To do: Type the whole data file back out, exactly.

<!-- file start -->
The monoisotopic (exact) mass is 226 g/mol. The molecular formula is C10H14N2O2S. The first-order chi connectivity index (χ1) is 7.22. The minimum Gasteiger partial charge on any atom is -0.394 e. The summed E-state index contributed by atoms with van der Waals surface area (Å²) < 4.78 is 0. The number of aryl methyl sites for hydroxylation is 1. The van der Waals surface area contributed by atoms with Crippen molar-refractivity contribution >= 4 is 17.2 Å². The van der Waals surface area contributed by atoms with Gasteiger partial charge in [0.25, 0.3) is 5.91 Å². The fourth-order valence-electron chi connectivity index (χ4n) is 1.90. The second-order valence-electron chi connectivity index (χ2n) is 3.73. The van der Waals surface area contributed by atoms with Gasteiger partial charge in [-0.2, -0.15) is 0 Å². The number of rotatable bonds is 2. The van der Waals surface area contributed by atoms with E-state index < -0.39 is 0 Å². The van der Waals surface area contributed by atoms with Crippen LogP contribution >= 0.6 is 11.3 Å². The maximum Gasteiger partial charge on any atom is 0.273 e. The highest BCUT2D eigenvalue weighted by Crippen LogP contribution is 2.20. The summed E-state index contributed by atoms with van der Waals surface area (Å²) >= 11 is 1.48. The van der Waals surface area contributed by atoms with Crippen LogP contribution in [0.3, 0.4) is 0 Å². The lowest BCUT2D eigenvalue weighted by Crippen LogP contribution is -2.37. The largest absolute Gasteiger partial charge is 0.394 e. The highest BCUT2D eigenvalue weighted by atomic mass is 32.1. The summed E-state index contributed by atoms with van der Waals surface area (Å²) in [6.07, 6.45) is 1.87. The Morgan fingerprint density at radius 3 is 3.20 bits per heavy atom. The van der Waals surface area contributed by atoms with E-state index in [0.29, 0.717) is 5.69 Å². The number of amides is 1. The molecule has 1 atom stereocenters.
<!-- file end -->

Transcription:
The monoisotopic (exact) mass is 226 g/mol. The molecular formula is C10H14N2O2S. The first-order chi connectivity index (χ1) is 7.22. The minimum Gasteiger partial charge on any atom is -0.394 e. The summed E-state index contributed by atoms with van der Waals surface area (Å²) < 4.78 is 0. The number of aryl methyl sites for hydroxylation is 1. The van der Waals surface area contributed by atoms with Crippen molar-refractivity contribution >= 4 is 17.2 Å². The van der Waals surface area contributed by atoms with Gasteiger partial charge in [0.25, 0.3) is 5.91 Å². The fourth-order valence-electron chi connectivity index (χ4n) is 1.90. The second-order valence-electron chi connectivity index (χ2n) is 3.73. The van der Waals surface area contributed by atoms with Gasteiger partial charge in [-0.2, -0.15) is 0 Å². The number of rotatable bonds is 2. The van der Waals surface area contributed by atoms with E-state index < -0.39 is 0 Å². The van der Waals surface area contributed by atoms with Crippen LogP contribution >= 0.6 is 11.3 Å². The maximum Gasteiger partial charge on any atom is 0.273 e. The highest BCUT2D eigenvalue weighted by Crippen LogP contribution is 2.20. The summed E-state index contributed by atoms with van der Waals surface area (Å²) >= 11 is 1.48. The van der Waals surface area contributed by atoms with Crippen LogP contribution in [0.3, 0.4) is 0 Å². The lowest BCUT2D eigenvalue weighted by Crippen LogP contribution is -2.37. The largest absolute Gasteiger partial charge is 0.394 e. The highest BCUT2D eigenvalue weighted by atomic mass is 32.1. The summed E-state index contributed by atoms with van der Waals surface area (Å²) in [6.07, 6.45) is 1.87. The Morgan fingerprint density at radius 3 is 3.20 bits per heavy atom. The van der Waals surface area contributed by atoms with E-state index in [0.29, 0.717) is 5.69 Å². The number of amides is 1. The molecule has 1 atom stereocenters.